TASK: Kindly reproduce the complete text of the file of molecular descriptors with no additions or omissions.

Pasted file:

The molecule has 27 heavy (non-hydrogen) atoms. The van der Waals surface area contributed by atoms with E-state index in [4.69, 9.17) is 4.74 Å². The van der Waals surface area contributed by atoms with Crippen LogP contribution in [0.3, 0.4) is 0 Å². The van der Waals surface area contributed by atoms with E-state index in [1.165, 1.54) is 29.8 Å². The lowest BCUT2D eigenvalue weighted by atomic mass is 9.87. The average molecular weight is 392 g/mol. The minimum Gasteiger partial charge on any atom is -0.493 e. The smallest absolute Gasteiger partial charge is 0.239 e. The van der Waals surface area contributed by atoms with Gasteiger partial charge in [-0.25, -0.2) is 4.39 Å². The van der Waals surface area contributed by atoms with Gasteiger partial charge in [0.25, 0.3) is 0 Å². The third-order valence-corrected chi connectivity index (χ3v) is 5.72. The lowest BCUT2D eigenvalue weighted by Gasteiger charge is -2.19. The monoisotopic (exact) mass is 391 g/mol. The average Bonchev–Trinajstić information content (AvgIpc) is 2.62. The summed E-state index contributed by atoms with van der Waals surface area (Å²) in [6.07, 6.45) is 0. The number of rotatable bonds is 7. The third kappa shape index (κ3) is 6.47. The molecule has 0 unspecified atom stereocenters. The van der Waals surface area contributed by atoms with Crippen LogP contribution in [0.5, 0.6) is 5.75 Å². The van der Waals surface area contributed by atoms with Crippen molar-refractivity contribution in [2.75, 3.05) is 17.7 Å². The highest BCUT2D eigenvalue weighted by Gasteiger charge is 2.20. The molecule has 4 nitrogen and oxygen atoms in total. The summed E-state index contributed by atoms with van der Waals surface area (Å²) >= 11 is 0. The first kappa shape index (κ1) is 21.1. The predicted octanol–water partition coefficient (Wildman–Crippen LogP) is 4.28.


The molecule has 27 heavy (non-hydrogen) atoms. The van der Waals surface area contributed by atoms with E-state index in [4.69, 9.17) is 4.74 Å². The van der Waals surface area contributed by atoms with Crippen LogP contribution in [0.3, 0.4) is 0 Å². The van der Waals surface area contributed by atoms with E-state index in [1.165, 1.54) is 29.8 Å². The lowest BCUT2D eigenvalue weighted by atomic mass is 9.87. The average molecular weight is 392 g/mol. The minimum Gasteiger partial charge on any atom is -0.493 e. The smallest absolute Gasteiger partial charge is 0.239 e. The van der Waals surface area contributed by atoms with Gasteiger partial charge in [-0.25, -0.2) is 4.39 Å². The van der Waals surface area contributed by atoms with Gasteiger partial charge in [0.25, 0.3) is 0 Å². The third-order valence-corrected chi connectivity index (χ3v) is 5.72. The lowest BCUT2D eigenvalue weighted by Gasteiger charge is -2.19. The monoisotopic (exact) mass is 391 g/mol. The average Bonchev–Trinajstić information content (AvgIpc) is 2.62. The summed E-state index contributed by atoms with van der Waals surface area (Å²) in [6.07, 6.45) is 0. The number of rotatable bonds is 7. The third kappa shape index (κ3) is 6.47. The molecule has 0 unspecified atom stereocenters. The van der Waals surface area contributed by atoms with Crippen LogP contribution in [0.5, 0.6) is 5.75 Å². The van der Waals surface area contributed by atoms with Crippen molar-refractivity contribution in [2.75, 3.05) is 17.7 Å². The highest BCUT2D eigenvalue weighted by Gasteiger charge is 2.20. The molecule has 4 nitrogen and oxygen atoms in total. The summed E-state index contributed by atoms with van der Waals surface area (Å²) >= 11 is 0. The first kappa shape index (κ1) is 21.1. The predicted octanol–water partition coefficient (Wildman–Crippen LogP) is 4.28.